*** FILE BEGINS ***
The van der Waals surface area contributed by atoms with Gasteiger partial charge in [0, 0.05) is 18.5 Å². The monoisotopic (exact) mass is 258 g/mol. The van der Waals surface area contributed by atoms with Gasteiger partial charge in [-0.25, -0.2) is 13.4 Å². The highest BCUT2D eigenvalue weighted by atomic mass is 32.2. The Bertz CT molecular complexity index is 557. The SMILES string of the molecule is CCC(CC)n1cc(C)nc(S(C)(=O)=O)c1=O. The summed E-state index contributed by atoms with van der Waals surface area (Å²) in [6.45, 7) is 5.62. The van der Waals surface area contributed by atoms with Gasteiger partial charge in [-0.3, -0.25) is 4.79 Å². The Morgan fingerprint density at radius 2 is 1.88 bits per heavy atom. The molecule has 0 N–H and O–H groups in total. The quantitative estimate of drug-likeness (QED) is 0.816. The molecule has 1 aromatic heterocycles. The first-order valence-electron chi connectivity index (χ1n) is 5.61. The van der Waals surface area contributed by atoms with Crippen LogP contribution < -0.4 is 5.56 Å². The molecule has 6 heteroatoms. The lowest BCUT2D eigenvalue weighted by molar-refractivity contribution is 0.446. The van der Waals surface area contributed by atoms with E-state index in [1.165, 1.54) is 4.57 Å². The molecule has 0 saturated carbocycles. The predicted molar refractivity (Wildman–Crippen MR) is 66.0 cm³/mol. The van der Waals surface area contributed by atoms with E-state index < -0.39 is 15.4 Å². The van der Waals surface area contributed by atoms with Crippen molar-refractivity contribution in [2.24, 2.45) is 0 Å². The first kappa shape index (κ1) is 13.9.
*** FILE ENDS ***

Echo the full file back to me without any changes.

The van der Waals surface area contributed by atoms with Gasteiger partial charge in [0, 0.05) is 18.5 Å². The monoisotopic (exact) mass is 258 g/mol. The van der Waals surface area contributed by atoms with Gasteiger partial charge in [-0.25, -0.2) is 13.4 Å². The highest BCUT2D eigenvalue weighted by atomic mass is 32.2. The Bertz CT molecular complexity index is 557. The SMILES string of the molecule is CCC(CC)n1cc(C)nc(S(C)(=O)=O)c1=O. The summed E-state index contributed by atoms with van der Waals surface area (Å²) in [6.45, 7) is 5.62. The van der Waals surface area contributed by atoms with Gasteiger partial charge in [-0.3, -0.25) is 4.79 Å². The Morgan fingerprint density at radius 2 is 1.88 bits per heavy atom. The molecule has 0 N–H and O–H groups in total. The quantitative estimate of drug-likeness (QED) is 0.816. The molecule has 1 aromatic heterocycles. The first-order valence-electron chi connectivity index (χ1n) is 5.61. The van der Waals surface area contributed by atoms with Crippen LogP contribution < -0.4 is 5.56 Å². The molecule has 6 heteroatoms. The lowest BCUT2D eigenvalue weighted by molar-refractivity contribution is 0.446. The van der Waals surface area contributed by atoms with E-state index in [1.165, 1.54) is 4.57 Å². The molecule has 0 saturated carbocycles. The predicted molar refractivity (Wildman–Crippen MR) is 66.0 cm³/mol. The van der Waals surface area contributed by atoms with E-state index < -0.39 is 15.4 Å². The van der Waals surface area contributed by atoms with Crippen molar-refractivity contribution in [2.24, 2.45) is 0 Å². The first kappa shape index (κ1) is 13.9.